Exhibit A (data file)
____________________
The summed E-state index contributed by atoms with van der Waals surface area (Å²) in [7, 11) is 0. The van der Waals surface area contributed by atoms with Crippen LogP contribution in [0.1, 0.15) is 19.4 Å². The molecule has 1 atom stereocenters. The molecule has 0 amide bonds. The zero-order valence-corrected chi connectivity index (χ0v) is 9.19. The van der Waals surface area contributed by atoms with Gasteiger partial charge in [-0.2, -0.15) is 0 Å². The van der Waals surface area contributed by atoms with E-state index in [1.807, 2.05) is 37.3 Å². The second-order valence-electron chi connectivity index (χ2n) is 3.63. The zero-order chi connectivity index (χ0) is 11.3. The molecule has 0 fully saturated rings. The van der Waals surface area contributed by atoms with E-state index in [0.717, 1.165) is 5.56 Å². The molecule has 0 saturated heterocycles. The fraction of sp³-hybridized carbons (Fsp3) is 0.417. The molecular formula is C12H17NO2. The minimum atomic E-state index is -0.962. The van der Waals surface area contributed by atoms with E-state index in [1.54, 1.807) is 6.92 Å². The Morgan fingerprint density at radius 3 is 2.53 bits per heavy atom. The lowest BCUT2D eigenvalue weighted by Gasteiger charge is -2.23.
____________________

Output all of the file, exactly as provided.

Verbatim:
The summed E-state index contributed by atoms with van der Waals surface area (Å²) in [7, 11) is 0. The van der Waals surface area contributed by atoms with Crippen LogP contribution in [0.1, 0.15) is 19.4 Å². The molecule has 1 atom stereocenters. The molecule has 0 amide bonds. The zero-order valence-corrected chi connectivity index (χ0v) is 9.19. The van der Waals surface area contributed by atoms with Gasteiger partial charge in [-0.2, -0.15) is 0 Å². The van der Waals surface area contributed by atoms with E-state index in [1.807, 2.05) is 37.3 Å². The second-order valence-electron chi connectivity index (χ2n) is 3.63. The zero-order chi connectivity index (χ0) is 11.3. The molecule has 0 fully saturated rings. The van der Waals surface area contributed by atoms with E-state index in [0.717, 1.165) is 5.56 Å². The molecule has 0 saturated heterocycles. The fraction of sp³-hybridized carbons (Fsp3) is 0.417. The molecular formula is C12H17NO2. The minimum atomic E-state index is -0.962. The van der Waals surface area contributed by atoms with E-state index in [1.54, 1.807) is 6.92 Å². The Morgan fingerprint density at radius 3 is 2.53 bits per heavy atom. The lowest BCUT2D eigenvalue weighted by Gasteiger charge is -2.23.